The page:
First, the “types” discernible in the Bible are not literary types. They are concrete historical persons, events, and institutions. They appear in Holy Scripture because they appeared in a specific history, and that specific history—not just its literary expression—is what ties them to Christ. For this reason, typology is, at best, a distraction when applied to Holy Scripture.
It may be argued that the Bible, insofar as its material is historiographical, is a proper object for any legitimate tool of literary investigation. I do not agree in this case. The Bible is not a work of historiography independent of its history; it is a formal component of that history. It is both a product of that history and a further stimulant of that history. For this reason a measure of caution is required, lest the literary study of Holy Scripture be abstracted from the specific history of which it is an essential part.
Second, modern biblical “typologists” (I apologize for the word, but it will have to do) imagine themselves to be following the footsteps of the Church Fathers in drawing attention to Old Testament types. This is not the case, however. If it were the case, we would expect at least one or two Church Fathers to have used the expression “typology.”
They didn’t . . . ever. Five minutes’ attention to either Lampe’s Greek lexicon or Du Cange’s Latin lexicon suffices to show the Church Fathers’ complete unfamiliarity with the term typologia.
Patristic interest in the Old Testament “types” did not regard them simply as figurative analogues to persons, events, and institutions in the New Testament. The Fathers knew that the Old Testament types cannot be abstracted from the continuous historical structure of Revelation. The relationship of these types to Christ involved no merely artistic, trans-historical polarity; they were woven into the same historical fabric as the Messiah himself. The presence of biblical types is simply a particular display or form of prophecy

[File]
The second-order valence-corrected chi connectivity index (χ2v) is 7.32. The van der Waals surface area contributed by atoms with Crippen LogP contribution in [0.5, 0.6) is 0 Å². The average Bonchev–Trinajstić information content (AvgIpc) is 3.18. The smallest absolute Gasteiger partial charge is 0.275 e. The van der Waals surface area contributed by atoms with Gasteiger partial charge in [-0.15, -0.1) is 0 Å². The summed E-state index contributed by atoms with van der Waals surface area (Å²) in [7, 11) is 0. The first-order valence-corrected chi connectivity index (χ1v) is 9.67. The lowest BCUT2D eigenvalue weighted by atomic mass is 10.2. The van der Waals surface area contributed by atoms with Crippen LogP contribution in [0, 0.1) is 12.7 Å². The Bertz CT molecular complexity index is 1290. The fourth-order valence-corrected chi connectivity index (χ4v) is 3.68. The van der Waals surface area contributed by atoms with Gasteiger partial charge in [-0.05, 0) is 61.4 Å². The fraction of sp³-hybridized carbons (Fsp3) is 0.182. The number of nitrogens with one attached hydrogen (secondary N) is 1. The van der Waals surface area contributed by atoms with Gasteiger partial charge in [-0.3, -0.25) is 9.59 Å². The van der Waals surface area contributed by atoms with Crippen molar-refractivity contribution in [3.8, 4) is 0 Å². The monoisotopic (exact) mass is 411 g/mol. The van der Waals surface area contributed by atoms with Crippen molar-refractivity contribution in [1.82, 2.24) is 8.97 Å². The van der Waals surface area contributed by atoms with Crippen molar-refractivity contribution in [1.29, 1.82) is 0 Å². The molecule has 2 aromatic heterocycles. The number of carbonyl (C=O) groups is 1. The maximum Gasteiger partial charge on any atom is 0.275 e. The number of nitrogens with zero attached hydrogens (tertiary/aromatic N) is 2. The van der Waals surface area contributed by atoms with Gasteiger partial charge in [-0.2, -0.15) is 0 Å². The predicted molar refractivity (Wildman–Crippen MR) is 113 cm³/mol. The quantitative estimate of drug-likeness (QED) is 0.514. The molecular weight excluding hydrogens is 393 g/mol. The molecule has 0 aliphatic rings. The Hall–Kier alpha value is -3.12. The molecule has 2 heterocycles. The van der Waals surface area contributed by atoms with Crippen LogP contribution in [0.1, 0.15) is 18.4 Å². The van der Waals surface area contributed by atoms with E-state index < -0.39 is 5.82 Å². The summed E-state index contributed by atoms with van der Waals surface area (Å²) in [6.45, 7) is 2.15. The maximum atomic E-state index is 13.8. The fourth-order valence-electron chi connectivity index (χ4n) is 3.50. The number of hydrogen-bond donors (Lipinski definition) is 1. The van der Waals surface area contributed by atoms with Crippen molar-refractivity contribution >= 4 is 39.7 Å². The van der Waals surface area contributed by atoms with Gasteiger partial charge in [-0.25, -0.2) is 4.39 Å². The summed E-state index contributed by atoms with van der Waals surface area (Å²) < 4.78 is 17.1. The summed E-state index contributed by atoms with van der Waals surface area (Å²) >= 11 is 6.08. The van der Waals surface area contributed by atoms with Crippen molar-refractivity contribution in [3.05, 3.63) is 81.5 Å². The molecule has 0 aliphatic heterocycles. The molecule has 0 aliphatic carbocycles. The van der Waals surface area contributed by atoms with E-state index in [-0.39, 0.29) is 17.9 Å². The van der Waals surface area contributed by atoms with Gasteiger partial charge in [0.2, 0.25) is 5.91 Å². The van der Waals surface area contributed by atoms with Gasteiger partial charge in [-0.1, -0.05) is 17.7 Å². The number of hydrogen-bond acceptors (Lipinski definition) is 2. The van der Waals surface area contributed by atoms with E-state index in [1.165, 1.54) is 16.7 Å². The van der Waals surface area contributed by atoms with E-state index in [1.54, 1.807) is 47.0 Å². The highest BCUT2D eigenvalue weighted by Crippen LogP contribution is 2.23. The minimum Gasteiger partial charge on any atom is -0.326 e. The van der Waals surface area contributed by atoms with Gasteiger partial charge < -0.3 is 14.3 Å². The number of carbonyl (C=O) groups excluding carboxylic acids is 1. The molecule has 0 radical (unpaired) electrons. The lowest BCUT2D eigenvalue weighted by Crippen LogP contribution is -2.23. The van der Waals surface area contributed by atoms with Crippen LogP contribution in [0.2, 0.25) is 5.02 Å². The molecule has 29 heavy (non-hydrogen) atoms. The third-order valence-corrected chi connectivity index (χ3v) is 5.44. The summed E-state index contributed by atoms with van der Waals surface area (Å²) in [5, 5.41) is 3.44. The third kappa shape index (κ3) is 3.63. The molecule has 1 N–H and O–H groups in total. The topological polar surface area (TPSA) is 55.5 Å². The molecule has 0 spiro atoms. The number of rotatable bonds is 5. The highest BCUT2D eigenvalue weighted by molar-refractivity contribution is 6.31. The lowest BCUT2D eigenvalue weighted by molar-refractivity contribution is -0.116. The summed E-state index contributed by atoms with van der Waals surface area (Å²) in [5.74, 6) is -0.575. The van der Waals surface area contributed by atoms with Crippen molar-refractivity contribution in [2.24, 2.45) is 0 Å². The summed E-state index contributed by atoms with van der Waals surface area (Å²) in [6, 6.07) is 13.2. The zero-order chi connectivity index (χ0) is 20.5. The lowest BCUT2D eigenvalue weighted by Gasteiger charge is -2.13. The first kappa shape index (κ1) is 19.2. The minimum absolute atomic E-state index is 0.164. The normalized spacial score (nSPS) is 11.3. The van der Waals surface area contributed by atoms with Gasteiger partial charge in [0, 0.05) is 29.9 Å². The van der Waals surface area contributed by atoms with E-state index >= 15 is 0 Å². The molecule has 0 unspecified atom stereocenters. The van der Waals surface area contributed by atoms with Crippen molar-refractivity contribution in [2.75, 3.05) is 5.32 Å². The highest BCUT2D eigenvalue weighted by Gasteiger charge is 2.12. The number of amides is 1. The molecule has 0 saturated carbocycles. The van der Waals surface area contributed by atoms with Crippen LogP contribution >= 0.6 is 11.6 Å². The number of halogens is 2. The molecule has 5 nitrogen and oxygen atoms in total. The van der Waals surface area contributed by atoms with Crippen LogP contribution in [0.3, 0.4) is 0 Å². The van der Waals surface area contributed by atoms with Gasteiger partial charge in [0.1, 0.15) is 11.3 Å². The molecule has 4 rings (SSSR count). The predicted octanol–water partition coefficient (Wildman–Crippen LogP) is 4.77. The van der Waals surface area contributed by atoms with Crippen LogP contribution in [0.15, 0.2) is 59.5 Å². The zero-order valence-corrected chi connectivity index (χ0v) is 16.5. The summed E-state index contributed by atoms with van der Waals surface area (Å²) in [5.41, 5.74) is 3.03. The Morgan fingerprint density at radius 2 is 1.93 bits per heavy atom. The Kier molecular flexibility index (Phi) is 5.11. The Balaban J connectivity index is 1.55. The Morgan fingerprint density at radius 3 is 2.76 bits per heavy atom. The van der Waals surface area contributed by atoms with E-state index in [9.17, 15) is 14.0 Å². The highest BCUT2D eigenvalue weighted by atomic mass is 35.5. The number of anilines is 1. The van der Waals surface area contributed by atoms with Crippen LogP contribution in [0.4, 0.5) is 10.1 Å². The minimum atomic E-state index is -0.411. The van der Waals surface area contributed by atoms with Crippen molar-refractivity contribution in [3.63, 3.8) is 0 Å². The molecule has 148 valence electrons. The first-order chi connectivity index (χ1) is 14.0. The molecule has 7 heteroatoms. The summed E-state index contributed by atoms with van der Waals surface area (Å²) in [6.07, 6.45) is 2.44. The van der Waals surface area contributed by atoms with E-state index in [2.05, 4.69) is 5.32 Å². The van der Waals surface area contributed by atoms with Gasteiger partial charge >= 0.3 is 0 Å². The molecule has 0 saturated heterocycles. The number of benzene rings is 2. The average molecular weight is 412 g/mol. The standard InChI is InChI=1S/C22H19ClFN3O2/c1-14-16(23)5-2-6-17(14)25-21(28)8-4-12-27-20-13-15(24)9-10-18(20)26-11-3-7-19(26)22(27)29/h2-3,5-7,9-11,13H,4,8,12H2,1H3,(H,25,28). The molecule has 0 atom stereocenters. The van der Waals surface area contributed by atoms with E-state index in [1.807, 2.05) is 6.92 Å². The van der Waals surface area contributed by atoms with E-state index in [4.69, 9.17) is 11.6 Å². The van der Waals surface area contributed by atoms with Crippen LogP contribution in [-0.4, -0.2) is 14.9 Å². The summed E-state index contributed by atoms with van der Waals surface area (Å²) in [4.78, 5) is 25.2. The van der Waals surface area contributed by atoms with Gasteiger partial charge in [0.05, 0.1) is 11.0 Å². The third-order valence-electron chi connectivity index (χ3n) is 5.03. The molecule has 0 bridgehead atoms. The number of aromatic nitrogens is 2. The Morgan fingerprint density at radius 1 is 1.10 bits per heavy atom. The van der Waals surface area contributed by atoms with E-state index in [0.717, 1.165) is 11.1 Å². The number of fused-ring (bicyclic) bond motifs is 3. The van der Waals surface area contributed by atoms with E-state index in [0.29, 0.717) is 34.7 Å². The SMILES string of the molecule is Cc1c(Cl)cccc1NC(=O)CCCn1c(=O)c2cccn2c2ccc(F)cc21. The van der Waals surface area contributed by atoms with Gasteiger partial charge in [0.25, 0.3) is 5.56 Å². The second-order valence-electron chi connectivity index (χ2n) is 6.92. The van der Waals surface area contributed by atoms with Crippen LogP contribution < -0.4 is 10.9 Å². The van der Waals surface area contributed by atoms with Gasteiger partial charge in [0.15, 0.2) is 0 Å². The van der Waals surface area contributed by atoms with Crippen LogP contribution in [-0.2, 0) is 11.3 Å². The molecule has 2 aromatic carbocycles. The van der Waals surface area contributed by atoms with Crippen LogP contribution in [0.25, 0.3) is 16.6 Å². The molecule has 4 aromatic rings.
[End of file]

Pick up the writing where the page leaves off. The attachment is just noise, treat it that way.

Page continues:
Moreover, the isolation of biblical types—their insertion into the alien discipline of “typology”—can leave the impression, as it often does, that only certain parts of the Old Testament are pertinent to the interest of Christian Theology.
The modern disposition to treat the Old Testament typoi under the non-biblical and non-traditional category of “typology” is a symptom, I believe, of a deeper hermeneutical misunderstanding. It is part of the contemporary habit of separating the two Testaments into discrete literary bodies, so that, in the course of studying these two Testaments, the reader discerns that figures in the one are analogous to figures in the other; the polar relationships between the two is the stuff of “typology.”
Let me mention that this approach, from the perspective of Christian Theology, is just plain wrong.
In the New Testament and the writings of the Church Fathers, the Old and New Testaments testify to, and are part of, one continuous and integral history, in which God reveals Himself to man and redeems the world. Biblical “types” are integral to, and inseparable from, the history and the historiography of Revelation.
No part of the Old Testament can be singled out from the rest and be labeled “messianic.” All the Old Testament is messianic. It is all prophetic. It all pertains to God’s anointed One.